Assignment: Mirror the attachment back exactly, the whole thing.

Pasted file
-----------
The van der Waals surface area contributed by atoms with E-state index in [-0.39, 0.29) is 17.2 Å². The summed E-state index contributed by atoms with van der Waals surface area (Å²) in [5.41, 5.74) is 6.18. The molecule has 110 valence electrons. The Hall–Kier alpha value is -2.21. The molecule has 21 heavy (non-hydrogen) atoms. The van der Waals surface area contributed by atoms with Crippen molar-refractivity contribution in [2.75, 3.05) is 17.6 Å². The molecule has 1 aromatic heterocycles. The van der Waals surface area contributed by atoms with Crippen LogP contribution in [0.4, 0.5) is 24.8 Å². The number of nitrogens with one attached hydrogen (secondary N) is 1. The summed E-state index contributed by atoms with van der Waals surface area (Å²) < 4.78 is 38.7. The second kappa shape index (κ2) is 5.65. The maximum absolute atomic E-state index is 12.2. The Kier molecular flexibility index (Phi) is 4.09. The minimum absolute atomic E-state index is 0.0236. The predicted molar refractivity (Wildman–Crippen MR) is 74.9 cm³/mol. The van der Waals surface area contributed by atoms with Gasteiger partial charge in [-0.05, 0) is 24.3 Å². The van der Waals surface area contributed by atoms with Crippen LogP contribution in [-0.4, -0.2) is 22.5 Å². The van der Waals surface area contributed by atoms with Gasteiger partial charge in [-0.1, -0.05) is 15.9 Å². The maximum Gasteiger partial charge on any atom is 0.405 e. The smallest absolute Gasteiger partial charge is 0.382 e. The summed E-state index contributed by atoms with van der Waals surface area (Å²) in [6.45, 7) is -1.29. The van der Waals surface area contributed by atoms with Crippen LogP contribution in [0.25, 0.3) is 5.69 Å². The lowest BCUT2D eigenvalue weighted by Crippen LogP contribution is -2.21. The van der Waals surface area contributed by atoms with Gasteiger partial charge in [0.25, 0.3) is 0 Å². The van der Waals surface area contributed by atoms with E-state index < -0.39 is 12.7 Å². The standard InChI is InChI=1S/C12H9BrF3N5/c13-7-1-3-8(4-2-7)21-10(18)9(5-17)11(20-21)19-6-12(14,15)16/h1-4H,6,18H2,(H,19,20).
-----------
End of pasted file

The van der Waals surface area contributed by atoms with E-state index in [-0.39, 0.29) is 17.2 Å². The summed E-state index contributed by atoms with van der Waals surface area (Å²) in [5.41, 5.74) is 6.18. The molecule has 110 valence electrons. The Hall–Kier alpha value is -2.21. The molecule has 21 heavy (non-hydrogen) atoms. The van der Waals surface area contributed by atoms with Crippen molar-refractivity contribution in [2.75, 3.05) is 17.6 Å². The molecule has 1 aromatic heterocycles. The van der Waals surface area contributed by atoms with Crippen LogP contribution in [0.4, 0.5) is 24.8 Å². The number of nitrogens with one attached hydrogen (secondary N) is 1. The summed E-state index contributed by atoms with van der Waals surface area (Å²) < 4.78 is 38.7. The second kappa shape index (κ2) is 5.65. The maximum absolute atomic E-state index is 12.2. The Kier molecular flexibility index (Phi) is 4.09. The minimum absolute atomic E-state index is 0.0236. The predicted molar refractivity (Wildman–Crippen MR) is 74.9 cm³/mol. The van der Waals surface area contributed by atoms with Gasteiger partial charge in [-0.05, 0) is 24.3 Å². The van der Waals surface area contributed by atoms with Crippen LogP contribution in [-0.4, -0.2) is 22.5 Å². The van der Waals surface area contributed by atoms with Gasteiger partial charge in [-0.1, -0.05) is 15.9 Å². The maximum Gasteiger partial charge on any atom is 0.405 e. The smallest absolute Gasteiger partial charge is 0.382 e. The summed E-state index contributed by atoms with van der Waals surface area (Å²) in [6.45, 7) is -1.29. The van der Waals surface area contributed by atoms with Crippen LogP contribution in [0.25, 0.3) is 5.69 Å². The lowest BCUT2D eigenvalue weighted by Crippen LogP contribution is -2.21. The van der Waals surface area contributed by atoms with Gasteiger partial charge in [0.25, 0.3) is 0 Å². The van der Waals surface area contributed by atoms with E-state index < -0.39 is 12.7 Å². The standard InChI is InChI=1S/C12H9BrF3N5/c13-7-1-3-8(4-2-7)21-10(18)9(5-17)11(20-21)19-6-12(14,15)16/h1-4H,6,18H2,(H,19,20).